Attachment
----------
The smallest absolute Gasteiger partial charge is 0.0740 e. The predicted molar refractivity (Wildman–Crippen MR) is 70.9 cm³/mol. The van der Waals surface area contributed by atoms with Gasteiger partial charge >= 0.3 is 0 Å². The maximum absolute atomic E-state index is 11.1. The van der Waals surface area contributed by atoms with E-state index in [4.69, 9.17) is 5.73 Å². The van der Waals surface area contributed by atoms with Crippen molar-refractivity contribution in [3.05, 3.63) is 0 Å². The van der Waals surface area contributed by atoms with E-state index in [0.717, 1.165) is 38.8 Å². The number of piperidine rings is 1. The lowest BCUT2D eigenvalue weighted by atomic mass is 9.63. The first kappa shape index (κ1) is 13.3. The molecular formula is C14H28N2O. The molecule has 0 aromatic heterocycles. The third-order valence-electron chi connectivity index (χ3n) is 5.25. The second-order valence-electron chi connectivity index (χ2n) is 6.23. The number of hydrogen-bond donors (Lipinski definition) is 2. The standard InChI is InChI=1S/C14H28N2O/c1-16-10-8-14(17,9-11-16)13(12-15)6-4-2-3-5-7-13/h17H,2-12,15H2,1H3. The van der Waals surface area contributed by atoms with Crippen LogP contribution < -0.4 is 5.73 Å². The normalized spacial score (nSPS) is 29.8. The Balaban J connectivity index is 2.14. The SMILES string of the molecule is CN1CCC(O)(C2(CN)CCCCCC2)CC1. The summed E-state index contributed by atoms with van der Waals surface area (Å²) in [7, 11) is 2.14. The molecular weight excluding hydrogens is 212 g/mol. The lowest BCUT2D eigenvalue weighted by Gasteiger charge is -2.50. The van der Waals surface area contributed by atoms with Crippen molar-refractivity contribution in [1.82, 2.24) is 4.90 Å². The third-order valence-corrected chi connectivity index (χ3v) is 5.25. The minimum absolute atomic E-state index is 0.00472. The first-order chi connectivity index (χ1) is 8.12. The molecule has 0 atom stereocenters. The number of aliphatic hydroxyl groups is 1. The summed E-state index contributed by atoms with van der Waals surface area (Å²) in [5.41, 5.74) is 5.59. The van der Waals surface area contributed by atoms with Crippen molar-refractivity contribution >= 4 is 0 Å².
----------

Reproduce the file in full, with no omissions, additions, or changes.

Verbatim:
The smallest absolute Gasteiger partial charge is 0.0740 e. The predicted molar refractivity (Wildman–Crippen MR) is 70.9 cm³/mol. The van der Waals surface area contributed by atoms with Gasteiger partial charge >= 0.3 is 0 Å². The maximum absolute atomic E-state index is 11.1. The van der Waals surface area contributed by atoms with E-state index in [4.69, 9.17) is 5.73 Å². The van der Waals surface area contributed by atoms with Crippen molar-refractivity contribution in [3.05, 3.63) is 0 Å². The van der Waals surface area contributed by atoms with E-state index in [0.717, 1.165) is 38.8 Å². The number of piperidine rings is 1. The lowest BCUT2D eigenvalue weighted by atomic mass is 9.63. The first kappa shape index (κ1) is 13.3. The molecular formula is C14H28N2O. The molecule has 0 aromatic heterocycles. The third-order valence-electron chi connectivity index (χ3n) is 5.25. The second-order valence-electron chi connectivity index (χ2n) is 6.23. The number of hydrogen-bond donors (Lipinski definition) is 2. The standard InChI is InChI=1S/C14H28N2O/c1-16-10-8-14(17,9-11-16)13(12-15)6-4-2-3-5-7-13/h17H,2-12,15H2,1H3. The van der Waals surface area contributed by atoms with Crippen LogP contribution < -0.4 is 5.73 Å². The normalized spacial score (nSPS) is 29.8. The Balaban J connectivity index is 2.14. The SMILES string of the molecule is CN1CCC(O)(C2(CN)CCCCCC2)CC1. The summed E-state index contributed by atoms with van der Waals surface area (Å²) in [7, 11) is 2.14. The molecular weight excluding hydrogens is 212 g/mol. The lowest BCUT2D eigenvalue weighted by Gasteiger charge is -2.50. The van der Waals surface area contributed by atoms with Crippen molar-refractivity contribution in [1.82, 2.24) is 4.90 Å². The third-order valence-corrected chi connectivity index (χ3v) is 5.25. The minimum absolute atomic E-state index is 0.00472. The first-order chi connectivity index (χ1) is 8.12. The molecule has 0 atom stereocenters. The number of aliphatic hydroxyl groups is 1. The summed E-state index contributed by atoms with van der Waals surface area (Å²) in [5.41, 5.74) is 5.59. The van der Waals surface area contributed by atoms with Crippen molar-refractivity contribution >= 4 is 0 Å².